When the art teacher comes to teach the first greatly anticipated art lesson, Tommy can hardly sleep the night before. Need I say the lesson is disappointing? Wait! The art teacher and his first grade teacher work out a satisfactory solution. Voila! Tommy is on his way to becoming an artist.

The story promotes steady resolve, unflinching determination, and joy in doing what is loved. A hearty recommendation!

Note: The name is spelled T-o-m-m-y in the story and was perhaps changed when Tomie dePaola actually began to be published.
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A Kid's Review on March 16, 2003
Format: Hardcover
When Tommy wants to become an artist, he trys everything he can to be the best artist. When Tommy's older brother goes to school and has art class Tommy can't wait till he gets art lessons.
Tommy really wants to draw, and that is what he spends most of his time doing. When Tommy finally gets to go to art lessons, he wants to draw what he wants, not what the teacher tells him. So the teacher tell him once he draws what she wants him to he can draw anything he wants, and he sure did.
I think that it is really great that Tommy never gave up drawing and it followed him through his whole life, and he is still doing it today. I would recommend this book for children ages 4-8, and I think that it would show kids to do what they want to and never give up.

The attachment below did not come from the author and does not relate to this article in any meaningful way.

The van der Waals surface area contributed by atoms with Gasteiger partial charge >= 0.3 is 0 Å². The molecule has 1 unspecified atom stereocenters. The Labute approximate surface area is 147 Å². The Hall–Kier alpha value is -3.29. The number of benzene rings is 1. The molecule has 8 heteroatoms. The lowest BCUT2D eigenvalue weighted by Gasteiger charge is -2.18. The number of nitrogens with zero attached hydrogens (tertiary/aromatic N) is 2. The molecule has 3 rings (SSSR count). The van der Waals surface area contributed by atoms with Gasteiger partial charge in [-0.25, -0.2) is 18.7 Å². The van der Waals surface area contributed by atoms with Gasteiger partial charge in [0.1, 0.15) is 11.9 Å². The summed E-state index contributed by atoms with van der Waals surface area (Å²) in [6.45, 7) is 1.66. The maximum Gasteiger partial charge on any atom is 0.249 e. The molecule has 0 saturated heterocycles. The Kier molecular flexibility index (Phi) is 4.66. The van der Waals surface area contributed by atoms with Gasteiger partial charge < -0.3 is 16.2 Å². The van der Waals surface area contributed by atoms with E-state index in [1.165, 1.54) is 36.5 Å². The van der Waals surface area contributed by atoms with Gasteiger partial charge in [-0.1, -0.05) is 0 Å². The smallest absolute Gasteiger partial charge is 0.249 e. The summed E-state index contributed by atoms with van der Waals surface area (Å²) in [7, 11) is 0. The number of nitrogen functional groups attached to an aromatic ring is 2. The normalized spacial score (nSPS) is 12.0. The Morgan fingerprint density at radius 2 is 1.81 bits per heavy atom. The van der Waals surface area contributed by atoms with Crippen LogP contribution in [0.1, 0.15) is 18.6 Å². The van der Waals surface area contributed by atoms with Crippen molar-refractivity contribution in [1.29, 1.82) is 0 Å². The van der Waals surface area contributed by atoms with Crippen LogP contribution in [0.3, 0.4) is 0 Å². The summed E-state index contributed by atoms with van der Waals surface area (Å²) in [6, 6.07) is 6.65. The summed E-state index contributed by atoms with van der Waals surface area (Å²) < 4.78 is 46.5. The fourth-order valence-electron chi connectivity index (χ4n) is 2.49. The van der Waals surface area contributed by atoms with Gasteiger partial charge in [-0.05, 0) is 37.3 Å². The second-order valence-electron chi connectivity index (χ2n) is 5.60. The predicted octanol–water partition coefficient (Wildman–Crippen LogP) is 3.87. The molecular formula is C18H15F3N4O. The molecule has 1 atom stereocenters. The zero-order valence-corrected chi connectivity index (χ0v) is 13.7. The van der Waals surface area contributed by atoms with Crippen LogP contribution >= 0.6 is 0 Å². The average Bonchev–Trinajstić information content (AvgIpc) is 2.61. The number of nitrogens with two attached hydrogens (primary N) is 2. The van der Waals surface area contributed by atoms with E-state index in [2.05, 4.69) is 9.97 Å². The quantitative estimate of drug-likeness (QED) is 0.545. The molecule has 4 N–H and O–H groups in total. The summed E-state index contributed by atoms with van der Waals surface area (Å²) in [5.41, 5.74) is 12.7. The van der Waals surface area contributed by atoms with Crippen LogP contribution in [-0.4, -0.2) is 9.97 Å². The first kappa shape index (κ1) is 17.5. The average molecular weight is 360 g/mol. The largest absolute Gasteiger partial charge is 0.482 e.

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Format: Hardcover Verified Purchase
I ordered a copy of Tomie dePaula's The Art Lesson after my seven-year-old daughter raved about him after her teacher read one of his books in class. When the book arrived and I surprised my daughter with it, she hugged me with the strength of Thor because I had given her a book from her favorite author. We sat down and read The Art Lesson together several times, but what was so exciting was that my daughter pointed out how the story reflected the childhood of the author.

Upon closer examination, I recognized that this was a golden opportunity to use this book to teach author's craft and purpose. I decided to use this book to introduce this skill to a middle school ESL class. Initially, I was afraid that they would be insulted that I was using a children's book with them. However, I was pleasantly surprise: many of them had read it in Spanish in their home country, so they possessed background knowledge. Since they had prior knowledge, I was able to expand upon it by introducing how the author crafted the book using specific writing strategies and that his purpose was to reflect his childhood awakening to a life as a writer and artist.

I would definitely recommend this book as a high interest, literacy-enriched text for children; it also is an extraordinary resource for teaching challenging skills such as author's craft and purpose.